• Look for the “S”. When shopping or banking online, always look to see that the site uses encryption to protect your information.  Look for “https” at the beginning of the web address.  The “s” is for secure.  Unencrypted sites begin with an http address.  Additionally, make sure the https carries through on all pages, not just the sign-on page.
  • Secure Wireless Networks. A wireless network sends a signal through the air that allows it to connect to the Internet.  If your home or business Wi-Fi is unsecured, it also allows any computer within range to access your wireless and potentially steal information from your computer.  Criminals also can use your wireless to send spam or commit crimes that would be traced back to your account.  Always encrypt your wireless.  Generally, you must turn on this feature and create a password.
  • Be cautious when using public wireless networks. Public Wi-Fi hotspots are convenient but often not secure.  Tax or Financial Information you send through web sites or mobile apps may be accessed by someone else.  If a public Wi-Fi hotspot does not require a password, it probably is not secure.  Remember, if you are transmitting sensitive information, look for the “s” in https in the web site address to ensure that the information will be secure.
  • Change passwords frequently. Always use a combination of upper case letters, lower case letters, numbers and symbols.  Also, use a “mixed up” password; for example, X4#v62a5D$e3.

Here are a few basic steps to making passwords better and stronger:

  • Add password protections to all devices. You should use a password to protect any device that gives you that opportunity.  Not only your computer, tablet or mobile phone but also your wireless network.  The password is your first line of defense.
  • Change all factory password settings. If your device comes with factory password settings, for example the camera on your laptop, change it immediately.
  • Longer is better. A password should be a minimum of eight digits but 10 to 12 is even better.  It should be a combination of upper case and lower case letters, numbers and special characters.  Do not use your name, birthdate, sibling’s, pet’s or child’s names. Also, substituting numbers and symbols for letters in words or phrases can make it more difficult for a criminal to crack your password.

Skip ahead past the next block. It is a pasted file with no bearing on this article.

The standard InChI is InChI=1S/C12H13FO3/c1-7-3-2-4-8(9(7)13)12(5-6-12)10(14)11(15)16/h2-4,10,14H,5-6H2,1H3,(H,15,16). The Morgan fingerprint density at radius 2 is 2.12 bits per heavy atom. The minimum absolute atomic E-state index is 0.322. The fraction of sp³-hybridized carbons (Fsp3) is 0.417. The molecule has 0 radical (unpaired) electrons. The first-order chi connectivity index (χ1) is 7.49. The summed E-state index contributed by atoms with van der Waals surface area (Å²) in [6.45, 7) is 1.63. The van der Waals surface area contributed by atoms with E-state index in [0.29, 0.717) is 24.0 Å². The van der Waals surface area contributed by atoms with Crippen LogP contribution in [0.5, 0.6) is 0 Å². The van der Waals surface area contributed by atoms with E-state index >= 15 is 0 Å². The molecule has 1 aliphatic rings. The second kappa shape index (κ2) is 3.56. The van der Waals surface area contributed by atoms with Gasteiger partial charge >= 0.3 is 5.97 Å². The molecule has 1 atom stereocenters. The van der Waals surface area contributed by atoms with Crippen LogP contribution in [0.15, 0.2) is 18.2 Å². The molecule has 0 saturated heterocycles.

• Do not repeat passwords. These days, people often have multiple password-protected accounts.  Do not use the same password repeatedly.  Should a thief steal your password, he immediately will have access to other important accounts.  Use different passwords, especially on important financial or tax accounts.
  • Don’t share passwords. Never share passwords on the phone, in texts or by email.  Legitimate companies will not send you messages asking for your password.  If you get such a message, it’s probably a scam.  Keep your passwords in a secure place, out of plain sight.
  • Use two-factor authentication options. Many social media and financial institutions now give you the option of setting up a two-factor or two-step authentication process.  A two-factor process involves a security code being sent to your registered mobile phone or personal email.  This means if a thief manages to steal your user name and password, he will be blocked from accessing your accounts.
  • Consider a password manager. One option for keeping track of your passwords on multiple accounts and getting help in creating strong passwords is to use a password manager.  Some reputable companies offer free or low-cost versions of their products.  See if a password manager might be right for you.

Here are steps you can make part of your routine to protect your personal identity tax and financial information:

  1. Read your credit card and banking statements carefully and often; watch for even the smallest charge that appears suspicious. (Neither your credit card nor bank—or the IRS—will send you emails asking for sensitive personal and financial information such as asking you to update your account.)